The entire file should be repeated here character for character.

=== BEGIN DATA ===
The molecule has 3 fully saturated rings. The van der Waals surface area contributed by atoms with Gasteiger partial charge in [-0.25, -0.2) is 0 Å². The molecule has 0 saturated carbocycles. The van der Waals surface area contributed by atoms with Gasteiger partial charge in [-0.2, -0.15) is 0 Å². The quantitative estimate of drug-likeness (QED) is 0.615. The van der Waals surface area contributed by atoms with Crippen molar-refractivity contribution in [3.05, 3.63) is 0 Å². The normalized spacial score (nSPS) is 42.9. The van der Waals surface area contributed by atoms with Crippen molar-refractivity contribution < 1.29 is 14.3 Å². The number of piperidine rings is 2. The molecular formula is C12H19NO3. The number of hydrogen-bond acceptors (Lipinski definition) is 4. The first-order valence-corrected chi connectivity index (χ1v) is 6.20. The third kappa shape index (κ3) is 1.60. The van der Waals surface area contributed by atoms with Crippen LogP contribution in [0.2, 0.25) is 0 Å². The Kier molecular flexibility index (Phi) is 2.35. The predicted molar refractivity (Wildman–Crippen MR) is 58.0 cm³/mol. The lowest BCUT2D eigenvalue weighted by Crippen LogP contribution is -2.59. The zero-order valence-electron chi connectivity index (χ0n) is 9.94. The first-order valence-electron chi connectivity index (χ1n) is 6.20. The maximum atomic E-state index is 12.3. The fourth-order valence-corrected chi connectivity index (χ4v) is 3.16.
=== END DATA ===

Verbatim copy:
The molecule has 3 fully saturated rings. The van der Waals surface area contributed by atoms with Gasteiger partial charge in [-0.25, -0.2) is 0 Å². The molecule has 0 saturated carbocycles. The van der Waals surface area contributed by atoms with Gasteiger partial charge in [-0.2, -0.15) is 0 Å². The quantitative estimate of drug-likeness (QED) is 0.615. The van der Waals surface area contributed by atoms with Crippen molar-refractivity contribution in [3.05, 3.63) is 0 Å². The normalized spacial score (nSPS) is 42.9. The van der Waals surface area contributed by atoms with Crippen molar-refractivity contribution < 1.29 is 14.3 Å². The number of piperidine rings is 2. The molecular formula is C12H19NO3. The number of hydrogen-bond acceptors (Lipinski definition) is 4. The first-order valence-corrected chi connectivity index (χ1v) is 6.20. The third kappa shape index (κ3) is 1.60. The van der Waals surface area contributed by atoms with Crippen LogP contribution in [0.2, 0.25) is 0 Å². The Kier molecular flexibility index (Phi) is 2.35. The predicted molar refractivity (Wildman–Crippen MR) is 58.0 cm³/mol. The lowest BCUT2D eigenvalue weighted by Crippen LogP contribution is -2.59. The zero-order valence-electron chi connectivity index (χ0n) is 9.94. The first-order valence-electron chi connectivity index (χ1n) is 6.20. The maximum atomic E-state index is 12.3. The fourth-order valence-corrected chi connectivity index (χ4v) is 3.16.